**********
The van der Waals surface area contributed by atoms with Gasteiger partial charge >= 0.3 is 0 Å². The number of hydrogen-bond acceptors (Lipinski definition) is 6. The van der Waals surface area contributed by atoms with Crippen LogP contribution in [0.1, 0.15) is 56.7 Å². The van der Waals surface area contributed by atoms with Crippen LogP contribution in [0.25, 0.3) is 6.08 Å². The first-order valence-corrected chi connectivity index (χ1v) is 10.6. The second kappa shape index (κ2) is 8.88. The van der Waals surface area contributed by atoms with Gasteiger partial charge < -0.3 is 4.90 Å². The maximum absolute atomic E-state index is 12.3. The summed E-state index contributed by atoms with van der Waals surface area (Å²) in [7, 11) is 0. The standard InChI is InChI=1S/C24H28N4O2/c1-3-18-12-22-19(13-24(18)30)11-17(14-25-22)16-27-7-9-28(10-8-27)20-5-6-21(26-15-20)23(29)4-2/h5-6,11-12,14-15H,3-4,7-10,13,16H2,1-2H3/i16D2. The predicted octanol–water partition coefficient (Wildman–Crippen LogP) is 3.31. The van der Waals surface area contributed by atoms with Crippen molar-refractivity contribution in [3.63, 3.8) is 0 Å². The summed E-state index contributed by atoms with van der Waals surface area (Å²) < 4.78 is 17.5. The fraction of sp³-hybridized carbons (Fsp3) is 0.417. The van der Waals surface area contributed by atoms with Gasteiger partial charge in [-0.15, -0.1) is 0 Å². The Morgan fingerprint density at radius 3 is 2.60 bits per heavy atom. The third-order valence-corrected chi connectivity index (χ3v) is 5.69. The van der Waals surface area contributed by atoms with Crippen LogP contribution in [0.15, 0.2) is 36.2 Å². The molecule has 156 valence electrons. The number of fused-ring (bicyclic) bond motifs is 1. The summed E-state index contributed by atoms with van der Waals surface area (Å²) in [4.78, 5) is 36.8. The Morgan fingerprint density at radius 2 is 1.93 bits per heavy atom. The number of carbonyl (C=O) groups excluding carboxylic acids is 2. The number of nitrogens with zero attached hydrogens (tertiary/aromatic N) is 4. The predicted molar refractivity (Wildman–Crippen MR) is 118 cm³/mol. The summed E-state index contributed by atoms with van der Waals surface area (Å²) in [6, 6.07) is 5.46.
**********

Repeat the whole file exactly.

The van der Waals surface area contributed by atoms with Gasteiger partial charge >= 0.3 is 0 Å². The number of hydrogen-bond acceptors (Lipinski definition) is 6. The van der Waals surface area contributed by atoms with Crippen LogP contribution in [0.1, 0.15) is 56.7 Å². The van der Waals surface area contributed by atoms with Crippen LogP contribution in [0.25, 0.3) is 6.08 Å². The first-order valence-corrected chi connectivity index (χ1v) is 10.6. The second kappa shape index (κ2) is 8.88. The van der Waals surface area contributed by atoms with Gasteiger partial charge < -0.3 is 4.90 Å². The maximum absolute atomic E-state index is 12.3. The summed E-state index contributed by atoms with van der Waals surface area (Å²) in [7, 11) is 0. The standard InChI is InChI=1S/C24H28N4O2/c1-3-18-12-22-19(13-24(18)30)11-17(14-25-22)16-27-7-9-28(10-8-27)20-5-6-21(26-15-20)23(29)4-2/h5-6,11-12,14-15H,3-4,7-10,13,16H2,1-2H3/i16D2. The predicted octanol–water partition coefficient (Wildman–Crippen LogP) is 3.31. The van der Waals surface area contributed by atoms with Crippen molar-refractivity contribution in [3.63, 3.8) is 0 Å². The summed E-state index contributed by atoms with van der Waals surface area (Å²) < 4.78 is 17.5. The fraction of sp³-hybridized carbons (Fsp3) is 0.417. The van der Waals surface area contributed by atoms with Gasteiger partial charge in [-0.15, -0.1) is 0 Å². The Morgan fingerprint density at radius 3 is 2.60 bits per heavy atom. The third-order valence-corrected chi connectivity index (χ3v) is 5.69. The van der Waals surface area contributed by atoms with Crippen LogP contribution in [0.15, 0.2) is 36.2 Å². The molecule has 156 valence electrons. The number of fused-ring (bicyclic) bond motifs is 1. The summed E-state index contributed by atoms with van der Waals surface area (Å²) in [4.78, 5) is 36.8. The Morgan fingerprint density at radius 2 is 1.93 bits per heavy atom. The number of carbonyl (C=O) groups excluding carboxylic acids is 2. The number of nitrogens with zero attached hydrogens (tertiary/aromatic N) is 4. The predicted molar refractivity (Wildman–Crippen MR) is 118 cm³/mol. The summed E-state index contributed by atoms with van der Waals surface area (Å²) in [6, 6.07) is 5.46.